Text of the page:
Infused with all manner of enchantments, this boisterous spoof of the campus novel reads like a cross between David Lodge and a particularly buoyant incarnation of J.R.R. Tolkien. Standards at the Wizards' University have fallen grievously in recent years: under the leadership of Wizard Corkoran (a charismatic slacker preoccupied with dreams of moon travel), the school's main goals seem to be to enrich its coffers and graduate classes of mediocre bureaucrats. Into this unpromising situation bounds first-year student Elda, griffin daughter of the powerful Wizard Derk (the eccentric breeder of flying pigs, winged horses, etc., previously seen in Jones's Dark Lord of Derkholm). Elda becomes fast friends with other new students, among them a rebel dwarf, a penniless crown prince, the Emperor's jinxed half-sister and two youths who must hide their true identities. A newly kindled passion for the great works of magical literature and a shared struggle against such foes as a tyrannical professor and a band of trained assassins deepen the bonds of the students' friendship. One exuberantly inventive adventure follows the next all the way to the pleasing conclusion, in which matches are made, secrets revealed and numerous loose ends tied up. Great fun. Ages 10-up. (Oct.)
Copyright 2000 Reed Business Information, Inc. --This text refers to the Hardcover edition.

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Customer Reviews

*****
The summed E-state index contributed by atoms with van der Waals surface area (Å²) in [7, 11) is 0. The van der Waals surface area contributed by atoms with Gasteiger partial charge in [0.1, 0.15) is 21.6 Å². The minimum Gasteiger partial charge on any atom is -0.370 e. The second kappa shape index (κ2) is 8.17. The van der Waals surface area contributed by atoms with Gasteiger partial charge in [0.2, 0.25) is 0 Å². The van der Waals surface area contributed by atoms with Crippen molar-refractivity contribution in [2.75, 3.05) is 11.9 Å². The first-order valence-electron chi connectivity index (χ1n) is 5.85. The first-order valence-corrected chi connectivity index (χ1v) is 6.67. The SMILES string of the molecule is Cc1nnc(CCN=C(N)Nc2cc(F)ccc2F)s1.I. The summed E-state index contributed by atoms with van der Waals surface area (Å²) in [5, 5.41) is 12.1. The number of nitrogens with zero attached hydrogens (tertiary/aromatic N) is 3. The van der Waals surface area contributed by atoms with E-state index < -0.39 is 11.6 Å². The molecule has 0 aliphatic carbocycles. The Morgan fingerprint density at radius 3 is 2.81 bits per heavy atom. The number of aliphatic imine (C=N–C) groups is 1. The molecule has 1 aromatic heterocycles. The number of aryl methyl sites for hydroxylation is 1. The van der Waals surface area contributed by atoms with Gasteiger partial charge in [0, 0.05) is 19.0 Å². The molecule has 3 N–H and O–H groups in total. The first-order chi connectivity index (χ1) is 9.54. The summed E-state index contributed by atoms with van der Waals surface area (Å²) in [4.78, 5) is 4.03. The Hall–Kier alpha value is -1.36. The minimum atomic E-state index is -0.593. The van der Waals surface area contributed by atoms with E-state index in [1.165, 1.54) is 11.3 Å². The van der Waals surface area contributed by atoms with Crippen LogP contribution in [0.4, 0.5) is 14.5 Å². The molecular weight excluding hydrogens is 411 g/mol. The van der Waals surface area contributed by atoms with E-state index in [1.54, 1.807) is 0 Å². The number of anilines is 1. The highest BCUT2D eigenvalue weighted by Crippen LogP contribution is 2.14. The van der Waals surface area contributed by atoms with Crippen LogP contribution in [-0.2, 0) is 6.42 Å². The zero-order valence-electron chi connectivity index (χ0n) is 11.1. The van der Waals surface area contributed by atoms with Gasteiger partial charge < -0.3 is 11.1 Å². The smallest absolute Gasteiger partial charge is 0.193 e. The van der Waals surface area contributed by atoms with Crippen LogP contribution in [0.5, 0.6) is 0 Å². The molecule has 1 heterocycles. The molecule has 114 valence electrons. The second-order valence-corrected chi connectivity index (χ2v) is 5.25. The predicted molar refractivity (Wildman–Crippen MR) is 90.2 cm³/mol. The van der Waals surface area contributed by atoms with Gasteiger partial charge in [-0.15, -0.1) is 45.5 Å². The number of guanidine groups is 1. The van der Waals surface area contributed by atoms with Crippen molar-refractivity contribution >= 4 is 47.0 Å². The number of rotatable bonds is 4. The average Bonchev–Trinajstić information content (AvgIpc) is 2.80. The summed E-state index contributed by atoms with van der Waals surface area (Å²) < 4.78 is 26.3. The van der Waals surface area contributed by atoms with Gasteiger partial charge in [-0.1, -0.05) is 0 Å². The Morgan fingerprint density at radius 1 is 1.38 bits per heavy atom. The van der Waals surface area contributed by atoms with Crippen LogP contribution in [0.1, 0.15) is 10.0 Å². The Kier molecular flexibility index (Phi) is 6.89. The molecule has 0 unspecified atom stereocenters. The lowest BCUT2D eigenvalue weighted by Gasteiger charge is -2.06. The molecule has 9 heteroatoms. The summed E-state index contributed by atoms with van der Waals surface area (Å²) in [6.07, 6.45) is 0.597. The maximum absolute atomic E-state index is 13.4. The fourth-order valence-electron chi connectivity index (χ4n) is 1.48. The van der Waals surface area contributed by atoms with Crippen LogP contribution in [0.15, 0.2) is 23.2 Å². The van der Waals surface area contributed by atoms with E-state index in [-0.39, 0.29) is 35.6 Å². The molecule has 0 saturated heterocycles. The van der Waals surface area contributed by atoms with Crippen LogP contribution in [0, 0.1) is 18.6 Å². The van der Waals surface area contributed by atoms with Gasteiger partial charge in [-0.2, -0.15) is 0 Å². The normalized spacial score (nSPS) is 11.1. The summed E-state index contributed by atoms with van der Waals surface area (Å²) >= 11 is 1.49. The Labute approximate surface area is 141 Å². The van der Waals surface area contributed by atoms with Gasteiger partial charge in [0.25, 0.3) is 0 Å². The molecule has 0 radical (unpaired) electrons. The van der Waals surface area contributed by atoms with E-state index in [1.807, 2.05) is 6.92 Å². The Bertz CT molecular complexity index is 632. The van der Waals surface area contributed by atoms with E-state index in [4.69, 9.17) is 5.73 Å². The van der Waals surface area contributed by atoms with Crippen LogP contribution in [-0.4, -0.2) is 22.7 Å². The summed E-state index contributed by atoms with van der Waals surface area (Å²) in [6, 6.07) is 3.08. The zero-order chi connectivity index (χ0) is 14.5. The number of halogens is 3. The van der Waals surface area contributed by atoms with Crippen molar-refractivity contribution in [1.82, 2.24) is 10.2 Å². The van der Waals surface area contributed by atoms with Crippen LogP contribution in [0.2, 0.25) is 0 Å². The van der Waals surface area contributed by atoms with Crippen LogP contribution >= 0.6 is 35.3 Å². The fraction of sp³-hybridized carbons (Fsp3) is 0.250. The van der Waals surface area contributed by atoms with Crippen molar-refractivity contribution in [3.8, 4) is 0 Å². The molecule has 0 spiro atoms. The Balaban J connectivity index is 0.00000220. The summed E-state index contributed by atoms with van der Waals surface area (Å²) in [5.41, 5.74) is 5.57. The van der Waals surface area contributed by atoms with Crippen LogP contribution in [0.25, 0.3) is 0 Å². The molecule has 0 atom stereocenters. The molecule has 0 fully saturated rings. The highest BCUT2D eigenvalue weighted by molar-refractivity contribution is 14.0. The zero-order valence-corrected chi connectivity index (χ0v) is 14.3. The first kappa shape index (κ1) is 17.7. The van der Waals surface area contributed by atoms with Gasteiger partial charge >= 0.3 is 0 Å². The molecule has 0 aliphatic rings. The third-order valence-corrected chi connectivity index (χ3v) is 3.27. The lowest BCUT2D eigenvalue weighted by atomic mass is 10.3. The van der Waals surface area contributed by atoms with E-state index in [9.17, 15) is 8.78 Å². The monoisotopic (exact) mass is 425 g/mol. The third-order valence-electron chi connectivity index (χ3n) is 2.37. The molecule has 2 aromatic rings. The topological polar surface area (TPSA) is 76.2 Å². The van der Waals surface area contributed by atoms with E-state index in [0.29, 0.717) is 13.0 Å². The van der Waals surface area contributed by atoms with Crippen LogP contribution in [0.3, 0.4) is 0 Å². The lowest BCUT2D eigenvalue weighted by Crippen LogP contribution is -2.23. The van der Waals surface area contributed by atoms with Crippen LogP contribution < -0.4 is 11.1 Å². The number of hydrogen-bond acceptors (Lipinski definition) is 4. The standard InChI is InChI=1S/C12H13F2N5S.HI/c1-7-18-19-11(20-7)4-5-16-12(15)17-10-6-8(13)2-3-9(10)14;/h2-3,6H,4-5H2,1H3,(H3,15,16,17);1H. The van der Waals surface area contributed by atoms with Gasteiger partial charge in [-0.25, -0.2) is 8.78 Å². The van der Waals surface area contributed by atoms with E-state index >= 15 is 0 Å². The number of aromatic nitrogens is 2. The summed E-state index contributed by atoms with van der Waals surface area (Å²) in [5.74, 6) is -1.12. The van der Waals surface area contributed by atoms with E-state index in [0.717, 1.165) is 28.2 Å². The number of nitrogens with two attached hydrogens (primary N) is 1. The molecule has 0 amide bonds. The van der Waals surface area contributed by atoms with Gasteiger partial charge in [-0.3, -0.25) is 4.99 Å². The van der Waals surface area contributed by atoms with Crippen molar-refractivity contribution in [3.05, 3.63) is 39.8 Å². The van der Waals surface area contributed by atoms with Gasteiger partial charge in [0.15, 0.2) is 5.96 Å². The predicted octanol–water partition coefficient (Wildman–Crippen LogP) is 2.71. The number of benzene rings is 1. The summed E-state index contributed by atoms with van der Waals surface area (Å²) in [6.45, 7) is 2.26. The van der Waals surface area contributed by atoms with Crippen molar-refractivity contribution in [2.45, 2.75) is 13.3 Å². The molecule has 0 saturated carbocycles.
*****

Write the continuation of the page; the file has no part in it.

4.2 out of 5 stars
4.2 out of 5 stars
Most helpful customer reviews
5.0 out of 5 stars Shipped quickly! Dec 12 2013
By Kit
Format:Paperback|Verified Purchase
I haven't actually opened this yet as it is a Christmas present for me, but it arrived very quickly and it's an excellent book so I don't really care about condition :)
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5.0 out of 5 stars I love griffins... May 28 2005
By yvette
... although I still haven't quite figured out in my head how their beaks move then they talk because we use lips to form words and they don't have any.
Anyways, this is the sequel to Dark Lord of Derkholm (which you really should read first), and although different in quality is equally as entertaining. I loved seeing the familiar characters pop in and out, and getting updates on them. Although I would have liked to see more of them, I hardly noticed as we were busy getting to know a whole new cast of intriguing character... Elda's new classmates.
I took this book up in the evening just before bedtime. Always a bad idea. I was reading all night! I thought I would have enough self control to stop after a chapter or so but Diana Wynne Jones had me hooked. Right from our first meeting with Elda's new classmates, I was already laughing out loud.
Instead of the questing and defeating the enemies tone of the first book, this book focused more on renewal and growth, of both Elda and her classmate friends, as well as of the University. And as I mentioned before, it was great to hear of all the familiar faces.
I long for a third book from this world! Her fan website says she has promised her sister that she will write one. Can't wait!
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5.0 out of 5 stars I want a sequal to this sequal! May 11 2002
By A Customer
This book is as great as the origanel book, Dark Lord of Derkholm. It is about Elda as she goes to the Wizard's Universety. It also is about her friends and the problems they have. Although it is a great book, it is not like Dark Lord of Derkholm, and Derk is barely in the book.
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4.0 out of 5 stars A wonderful story, though... Feb. 22 2002